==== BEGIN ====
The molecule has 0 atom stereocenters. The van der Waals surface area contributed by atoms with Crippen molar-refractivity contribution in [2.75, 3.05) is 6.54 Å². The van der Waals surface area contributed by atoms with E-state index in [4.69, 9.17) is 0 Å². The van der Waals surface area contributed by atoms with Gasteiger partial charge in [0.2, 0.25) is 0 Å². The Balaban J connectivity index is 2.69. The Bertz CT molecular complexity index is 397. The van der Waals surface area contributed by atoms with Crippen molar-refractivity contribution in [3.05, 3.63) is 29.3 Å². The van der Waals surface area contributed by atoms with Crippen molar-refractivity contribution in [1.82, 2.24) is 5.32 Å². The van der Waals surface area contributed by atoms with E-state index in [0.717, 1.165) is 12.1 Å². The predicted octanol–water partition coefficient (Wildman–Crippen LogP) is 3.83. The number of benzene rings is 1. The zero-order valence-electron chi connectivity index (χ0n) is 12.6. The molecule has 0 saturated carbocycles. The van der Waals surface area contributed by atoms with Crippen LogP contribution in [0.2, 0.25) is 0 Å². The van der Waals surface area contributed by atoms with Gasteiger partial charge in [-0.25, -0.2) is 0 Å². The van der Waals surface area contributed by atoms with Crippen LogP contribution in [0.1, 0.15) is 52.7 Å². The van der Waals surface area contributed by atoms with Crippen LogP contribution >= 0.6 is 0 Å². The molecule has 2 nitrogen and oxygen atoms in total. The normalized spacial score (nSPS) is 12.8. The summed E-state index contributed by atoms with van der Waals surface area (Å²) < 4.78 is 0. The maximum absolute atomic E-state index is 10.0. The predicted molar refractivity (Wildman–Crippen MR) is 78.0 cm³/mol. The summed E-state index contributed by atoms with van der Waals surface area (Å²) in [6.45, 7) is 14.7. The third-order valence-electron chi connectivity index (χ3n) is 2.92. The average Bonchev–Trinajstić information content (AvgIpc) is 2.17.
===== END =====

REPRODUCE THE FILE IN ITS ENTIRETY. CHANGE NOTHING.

The molecule has 0 atom stereocenters. The van der Waals surface area contributed by atoms with Crippen molar-refractivity contribution in [2.75, 3.05) is 6.54 Å². The van der Waals surface area contributed by atoms with E-state index in [4.69, 9.17) is 0 Å². The van der Waals surface area contributed by atoms with Gasteiger partial charge in [0.2, 0.25) is 0 Å². The Balaban J connectivity index is 2.69. The Bertz CT molecular complexity index is 397. The van der Waals surface area contributed by atoms with Crippen molar-refractivity contribution in [3.05, 3.63) is 29.3 Å². The van der Waals surface area contributed by atoms with Crippen molar-refractivity contribution in [1.82, 2.24) is 5.32 Å². The van der Waals surface area contributed by atoms with E-state index in [0.717, 1.165) is 12.1 Å². The predicted octanol–water partition coefficient (Wildman–Crippen LogP) is 3.83. The number of benzene rings is 1. The zero-order valence-electron chi connectivity index (χ0n) is 12.6. The molecule has 0 saturated carbocycles. The van der Waals surface area contributed by atoms with Crippen LogP contribution in [0.2, 0.25) is 0 Å². The van der Waals surface area contributed by atoms with Gasteiger partial charge in [-0.25, -0.2) is 0 Å². The van der Waals surface area contributed by atoms with Crippen LogP contribution in [0.1, 0.15) is 52.7 Å². The van der Waals surface area contributed by atoms with Crippen LogP contribution >= 0.6 is 0 Å². The molecule has 2 nitrogen and oxygen atoms in total. The normalized spacial score (nSPS) is 12.8. The summed E-state index contributed by atoms with van der Waals surface area (Å²) < 4.78 is 0. The maximum absolute atomic E-state index is 10.0. The predicted molar refractivity (Wildman–Crippen MR) is 78.0 cm³/mol. The summed E-state index contributed by atoms with van der Waals surface area (Å²) in [6.45, 7) is 14.7. The third-order valence-electron chi connectivity index (χ3n) is 2.92. The average Bonchev–Trinajstić information content (AvgIpc) is 2.17.